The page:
Diane Arbus/ Self-Portrait.

Diane Arbus with Doon, 1945



There is one asset of photography
you will primarily notice while looking at images depicting your life:
it opens the door for the intrusion of the past into the present.

When I saw the left image of this sequence of two,
I was reminded of a young woman, of her,
the mother of my son, and I remembered, how I,
actually still being a boy but in the same time also a young man,
unexpectedly and unprepared for, became a father.

I was startled by the passing of time.

This being startled was twofold:
the young woman on the photograph is Diane Arbus.
She is the woman who would produce photographs
that hit me in the stomach every time I see them
because of their extraordinary quality.
She is the woman who will,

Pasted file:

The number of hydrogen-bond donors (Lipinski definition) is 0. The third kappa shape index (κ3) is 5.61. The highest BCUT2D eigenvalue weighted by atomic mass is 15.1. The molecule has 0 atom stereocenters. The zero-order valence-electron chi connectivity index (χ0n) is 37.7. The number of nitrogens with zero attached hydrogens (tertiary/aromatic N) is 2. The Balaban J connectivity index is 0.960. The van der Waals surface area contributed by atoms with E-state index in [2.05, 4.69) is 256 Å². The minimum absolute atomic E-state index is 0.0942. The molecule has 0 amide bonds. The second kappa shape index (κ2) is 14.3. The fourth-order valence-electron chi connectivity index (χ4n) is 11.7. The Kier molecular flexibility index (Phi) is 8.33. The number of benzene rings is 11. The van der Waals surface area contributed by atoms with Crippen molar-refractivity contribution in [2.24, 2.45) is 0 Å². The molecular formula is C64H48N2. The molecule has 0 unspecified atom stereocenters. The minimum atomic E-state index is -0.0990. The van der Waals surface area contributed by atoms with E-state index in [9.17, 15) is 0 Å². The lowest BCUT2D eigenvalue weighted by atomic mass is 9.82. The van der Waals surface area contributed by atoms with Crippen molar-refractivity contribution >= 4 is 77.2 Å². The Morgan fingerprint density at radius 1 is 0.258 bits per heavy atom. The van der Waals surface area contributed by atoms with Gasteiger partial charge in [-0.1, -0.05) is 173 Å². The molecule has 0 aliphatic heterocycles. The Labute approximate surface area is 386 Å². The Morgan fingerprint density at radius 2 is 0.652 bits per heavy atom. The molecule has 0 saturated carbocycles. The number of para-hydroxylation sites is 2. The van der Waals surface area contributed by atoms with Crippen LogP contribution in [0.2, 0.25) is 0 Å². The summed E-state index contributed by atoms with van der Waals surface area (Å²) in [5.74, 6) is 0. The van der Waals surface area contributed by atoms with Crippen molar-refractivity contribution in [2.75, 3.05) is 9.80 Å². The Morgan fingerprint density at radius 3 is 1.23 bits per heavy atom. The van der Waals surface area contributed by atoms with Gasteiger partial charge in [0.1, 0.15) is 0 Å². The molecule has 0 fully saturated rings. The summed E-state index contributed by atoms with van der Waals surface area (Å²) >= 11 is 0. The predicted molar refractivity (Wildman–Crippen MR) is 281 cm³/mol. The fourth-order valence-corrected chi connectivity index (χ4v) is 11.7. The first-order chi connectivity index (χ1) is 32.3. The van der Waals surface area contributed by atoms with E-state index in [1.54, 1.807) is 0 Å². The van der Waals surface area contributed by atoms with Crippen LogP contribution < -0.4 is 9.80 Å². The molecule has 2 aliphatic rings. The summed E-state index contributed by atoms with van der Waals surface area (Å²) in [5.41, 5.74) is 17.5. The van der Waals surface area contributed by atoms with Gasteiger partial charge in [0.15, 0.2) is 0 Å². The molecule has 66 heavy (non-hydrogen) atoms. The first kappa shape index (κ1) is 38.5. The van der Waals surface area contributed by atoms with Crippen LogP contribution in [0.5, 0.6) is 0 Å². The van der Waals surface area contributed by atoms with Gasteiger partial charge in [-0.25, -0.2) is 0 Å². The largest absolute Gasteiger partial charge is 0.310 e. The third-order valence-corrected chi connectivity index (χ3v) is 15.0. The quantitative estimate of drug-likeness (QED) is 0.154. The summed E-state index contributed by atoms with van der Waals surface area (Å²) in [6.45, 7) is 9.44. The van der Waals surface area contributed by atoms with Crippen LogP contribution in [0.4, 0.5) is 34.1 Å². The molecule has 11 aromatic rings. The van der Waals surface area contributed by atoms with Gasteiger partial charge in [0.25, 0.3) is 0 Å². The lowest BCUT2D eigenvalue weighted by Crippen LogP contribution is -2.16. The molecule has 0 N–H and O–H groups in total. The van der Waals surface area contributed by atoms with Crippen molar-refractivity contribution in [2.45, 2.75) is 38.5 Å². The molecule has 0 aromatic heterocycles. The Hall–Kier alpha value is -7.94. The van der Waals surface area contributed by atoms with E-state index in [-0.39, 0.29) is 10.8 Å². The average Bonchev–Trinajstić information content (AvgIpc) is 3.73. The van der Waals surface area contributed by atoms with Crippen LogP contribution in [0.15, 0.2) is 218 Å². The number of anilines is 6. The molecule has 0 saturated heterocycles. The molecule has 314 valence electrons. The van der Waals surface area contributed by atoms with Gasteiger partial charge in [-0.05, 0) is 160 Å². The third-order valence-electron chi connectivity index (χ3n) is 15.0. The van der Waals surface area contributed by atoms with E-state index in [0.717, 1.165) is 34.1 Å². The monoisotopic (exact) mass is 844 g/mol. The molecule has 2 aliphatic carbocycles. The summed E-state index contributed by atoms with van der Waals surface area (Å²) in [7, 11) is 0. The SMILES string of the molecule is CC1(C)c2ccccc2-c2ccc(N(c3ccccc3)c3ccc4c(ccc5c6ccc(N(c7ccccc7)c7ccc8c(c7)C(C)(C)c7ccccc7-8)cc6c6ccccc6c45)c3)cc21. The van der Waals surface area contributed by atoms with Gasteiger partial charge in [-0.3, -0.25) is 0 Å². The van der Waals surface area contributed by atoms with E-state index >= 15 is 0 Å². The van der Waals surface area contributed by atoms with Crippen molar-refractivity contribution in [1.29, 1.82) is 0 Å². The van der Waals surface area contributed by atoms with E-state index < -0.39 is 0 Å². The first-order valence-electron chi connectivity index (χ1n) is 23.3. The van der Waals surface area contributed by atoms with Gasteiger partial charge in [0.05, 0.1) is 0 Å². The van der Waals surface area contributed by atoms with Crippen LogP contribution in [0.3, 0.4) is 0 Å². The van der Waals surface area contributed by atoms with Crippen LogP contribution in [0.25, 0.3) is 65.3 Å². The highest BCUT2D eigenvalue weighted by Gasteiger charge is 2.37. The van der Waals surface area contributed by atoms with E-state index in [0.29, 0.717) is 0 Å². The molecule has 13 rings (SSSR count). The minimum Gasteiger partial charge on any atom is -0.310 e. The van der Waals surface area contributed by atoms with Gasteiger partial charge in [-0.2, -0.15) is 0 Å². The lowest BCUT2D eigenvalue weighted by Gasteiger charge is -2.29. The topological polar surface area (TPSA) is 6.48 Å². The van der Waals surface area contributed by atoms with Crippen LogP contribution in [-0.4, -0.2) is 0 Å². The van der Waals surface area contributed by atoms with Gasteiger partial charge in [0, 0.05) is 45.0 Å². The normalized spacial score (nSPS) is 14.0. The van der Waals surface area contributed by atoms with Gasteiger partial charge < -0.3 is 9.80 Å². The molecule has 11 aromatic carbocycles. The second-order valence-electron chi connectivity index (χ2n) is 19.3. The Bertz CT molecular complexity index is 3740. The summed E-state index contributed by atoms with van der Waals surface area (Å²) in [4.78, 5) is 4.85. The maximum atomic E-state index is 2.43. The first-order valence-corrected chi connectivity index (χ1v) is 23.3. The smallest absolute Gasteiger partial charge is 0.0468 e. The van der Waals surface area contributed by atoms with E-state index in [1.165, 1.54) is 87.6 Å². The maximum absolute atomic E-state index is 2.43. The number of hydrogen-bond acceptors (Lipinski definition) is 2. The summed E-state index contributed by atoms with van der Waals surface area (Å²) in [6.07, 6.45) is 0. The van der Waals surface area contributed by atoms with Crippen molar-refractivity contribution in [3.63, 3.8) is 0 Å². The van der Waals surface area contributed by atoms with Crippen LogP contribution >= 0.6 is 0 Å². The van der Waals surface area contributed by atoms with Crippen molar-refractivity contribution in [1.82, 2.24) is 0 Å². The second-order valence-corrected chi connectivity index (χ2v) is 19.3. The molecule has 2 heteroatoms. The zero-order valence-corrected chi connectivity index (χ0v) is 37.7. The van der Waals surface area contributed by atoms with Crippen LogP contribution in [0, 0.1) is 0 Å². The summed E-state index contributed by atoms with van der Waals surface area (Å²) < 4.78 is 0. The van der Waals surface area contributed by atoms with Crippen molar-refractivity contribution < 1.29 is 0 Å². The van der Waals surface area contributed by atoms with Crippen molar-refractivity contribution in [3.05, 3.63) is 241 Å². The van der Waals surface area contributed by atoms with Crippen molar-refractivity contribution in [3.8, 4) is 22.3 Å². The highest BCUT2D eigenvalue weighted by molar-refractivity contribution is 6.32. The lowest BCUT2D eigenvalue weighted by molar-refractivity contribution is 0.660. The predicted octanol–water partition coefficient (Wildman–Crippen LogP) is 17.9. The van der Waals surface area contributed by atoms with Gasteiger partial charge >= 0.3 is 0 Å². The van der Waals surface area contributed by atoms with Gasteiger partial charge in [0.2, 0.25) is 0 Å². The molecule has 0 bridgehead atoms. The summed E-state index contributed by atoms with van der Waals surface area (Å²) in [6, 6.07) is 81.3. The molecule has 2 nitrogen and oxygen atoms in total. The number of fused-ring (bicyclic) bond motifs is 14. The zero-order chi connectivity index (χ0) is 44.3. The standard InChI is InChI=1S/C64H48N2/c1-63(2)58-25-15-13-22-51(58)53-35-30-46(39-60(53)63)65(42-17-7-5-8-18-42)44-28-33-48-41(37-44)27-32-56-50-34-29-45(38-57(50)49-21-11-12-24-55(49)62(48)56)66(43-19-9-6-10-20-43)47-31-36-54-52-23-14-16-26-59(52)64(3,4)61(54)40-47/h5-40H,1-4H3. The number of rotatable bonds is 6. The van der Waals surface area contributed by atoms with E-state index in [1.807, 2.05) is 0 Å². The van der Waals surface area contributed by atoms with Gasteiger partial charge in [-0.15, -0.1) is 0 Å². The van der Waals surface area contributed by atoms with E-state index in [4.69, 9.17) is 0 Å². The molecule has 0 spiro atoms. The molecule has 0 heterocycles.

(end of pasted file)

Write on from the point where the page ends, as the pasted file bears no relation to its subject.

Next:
somewhere on this long an winding road called life,
commit suicide.

Thus my perception connects with my emotions
and my knowledge and turns into the starting point to thread of thoughts,
not actually thinking but drifting randomly through bits and pieces,
musings about life, about what has been, about what is and what will come.

The young woman is not pressing this tiny creature to her body.
She draws her close to her body and draws herself nearer to the child.
She keeps a bit of a distance.
Thus she is not drowning in a wave of love and bewilderment,
but stays aware of her child as a person.

Again and again I look into the face this young woman.
That what I see, I can’t put into words.
Anything I could say would be too much or not enough.